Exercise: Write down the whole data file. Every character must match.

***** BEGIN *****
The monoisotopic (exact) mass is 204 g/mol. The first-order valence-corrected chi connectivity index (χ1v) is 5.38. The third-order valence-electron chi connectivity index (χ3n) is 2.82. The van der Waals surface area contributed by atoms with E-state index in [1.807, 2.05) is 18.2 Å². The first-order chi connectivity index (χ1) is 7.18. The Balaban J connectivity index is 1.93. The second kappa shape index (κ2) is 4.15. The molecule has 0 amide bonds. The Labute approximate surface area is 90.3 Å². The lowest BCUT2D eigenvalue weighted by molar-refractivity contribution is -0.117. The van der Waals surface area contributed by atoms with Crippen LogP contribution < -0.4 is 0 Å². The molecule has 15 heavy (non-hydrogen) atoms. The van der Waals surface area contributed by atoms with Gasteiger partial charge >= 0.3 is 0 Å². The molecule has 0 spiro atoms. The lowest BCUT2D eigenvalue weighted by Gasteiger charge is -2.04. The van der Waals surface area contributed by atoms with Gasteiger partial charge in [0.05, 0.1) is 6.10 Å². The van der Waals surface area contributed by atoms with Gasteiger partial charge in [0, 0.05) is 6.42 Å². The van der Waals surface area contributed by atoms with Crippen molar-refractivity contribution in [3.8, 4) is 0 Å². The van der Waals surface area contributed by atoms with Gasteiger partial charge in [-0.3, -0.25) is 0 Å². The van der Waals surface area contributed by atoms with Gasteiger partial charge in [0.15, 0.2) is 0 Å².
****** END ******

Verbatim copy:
The monoisotopic (exact) mass is 204 g/mol. The first-order valence-corrected chi connectivity index (χ1v) is 5.38. The third-order valence-electron chi connectivity index (χ3n) is 2.82. The van der Waals surface area contributed by atoms with E-state index in [1.807, 2.05) is 18.2 Å². The first-order chi connectivity index (χ1) is 7.18. The Balaban J connectivity index is 1.93. The second kappa shape index (κ2) is 4.15. The molecule has 0 amide bonds. The Labute approximate surface area is 90.3 Å². The lowest BCUT2D eigenvalue weighted by molar-refractivity contribution is -0.117. The van der Waals surface area contributed by atoms with Crippen LogP contribution < -0.4 is 0 Å². The molecule has 15 heavy (non-hydrogen) atoms. The van der Waals surface area contributed by atoms with Gasteiger partial charge >= 0.3 is 0 Å². The molecule has 0 spiro atoms. The lowest BCUT2D eigenvalue weighted by Gasteiger charge is -2.04. The van der Waals surface area contributed by atoms with Gasteiger partial charge in [0.05, 0.1) is 6.10 Å². The van der Waals surface area contributed by atoms with Gasteiger partial charge in [0, 0.05) is 6.42 Å². The van der Waals surface area contributed by atoms with Crippen molar-refractivity contribution in [3.8, 4) is 0 Å². The van der Waals surface area contributed by atoms with Gasteiger partial charge in [-0.3, -0.25) is 0 Å². The van der Waals surface area contributed by atoms with Gasteiger partial charge in [0.15, 0.2) is 0 Å².